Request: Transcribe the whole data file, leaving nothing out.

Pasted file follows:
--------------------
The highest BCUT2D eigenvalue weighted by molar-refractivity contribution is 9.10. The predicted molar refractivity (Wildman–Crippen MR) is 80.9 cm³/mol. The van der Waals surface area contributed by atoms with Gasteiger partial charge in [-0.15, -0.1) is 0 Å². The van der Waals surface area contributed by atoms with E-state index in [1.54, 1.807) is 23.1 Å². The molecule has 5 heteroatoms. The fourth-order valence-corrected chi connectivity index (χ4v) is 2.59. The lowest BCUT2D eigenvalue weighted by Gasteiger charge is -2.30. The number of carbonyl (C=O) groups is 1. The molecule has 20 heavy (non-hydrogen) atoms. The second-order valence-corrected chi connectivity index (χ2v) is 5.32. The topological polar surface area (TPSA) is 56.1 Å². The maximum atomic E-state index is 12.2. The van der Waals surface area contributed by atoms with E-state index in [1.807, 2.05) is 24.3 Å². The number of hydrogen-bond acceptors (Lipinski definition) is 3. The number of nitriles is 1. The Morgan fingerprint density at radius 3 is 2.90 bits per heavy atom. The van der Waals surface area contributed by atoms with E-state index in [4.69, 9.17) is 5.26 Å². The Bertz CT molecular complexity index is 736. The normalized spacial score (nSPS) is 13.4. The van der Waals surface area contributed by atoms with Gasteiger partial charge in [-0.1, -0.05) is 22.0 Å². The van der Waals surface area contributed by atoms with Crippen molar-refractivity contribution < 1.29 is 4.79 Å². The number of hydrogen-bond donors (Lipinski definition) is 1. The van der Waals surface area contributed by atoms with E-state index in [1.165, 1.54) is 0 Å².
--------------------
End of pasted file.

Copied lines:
The highest BCUT2D eigenvalue weighted by molar-refractivity contribution is 9.10. The predicted molar refractivity (Wildman–Crippen MR) is 80.9 cm³/mol. The van der Waals surface area contributed by atoms with Gasteiger partial charge in [-0.15, -0.1) is 0 Å². The van der Waals surface area contributed by atoms with E-state index in [1.54, 1.807) is 23.1 Å². The molecule has 5 heteroatoms. The fourth-order valence-corrected chi connectivity index (χ4v) is 2.59. The lowest BCUT2D eigenvalue weighted by Gasteiger charge is -2.30. The number of carbonyl (C=O) groups is 1. The molecule has 20 heavy (non-hydrogen) atoms. The second-order valence-corrected chi connectivity index (χ2v) is 5.32. The topological polar surface area (TPSA) is 56.1 Å². The maximum atomic E-state index is 12.2. The van der Waals surface area contributed by atoms with E-state index in [1.807, 2.05) is 24.3 Å². The number of hydrogen-bond acceptors (Lipinski definition) is 3. The number of nitriles is 1. The Morgan fingerprint density at radius 3 is 2.90 bits per heavy atom. The van der Waals surface area contributed by atoms with E-state index in [4.69, 9.17) is 5.26 Å². The Bertz CT molecular complexity index is 736. The normalized spacial score (nSPS) is 13.4. The van der Waals surface area contributed by atoms with Gasteiger partial charge in [-0.1, -0.05) is 22.0 Å². The van der Waals surface area contributed by atoms with Crippen molar-refractivity contribution < 1.29 is 4.79 Å². The number of hydrogen-bond donors (Lipinski definition) is 1. The van der Waals surface area contributed by atoms with E-state index in [1.165, 1.54) is 0 Å².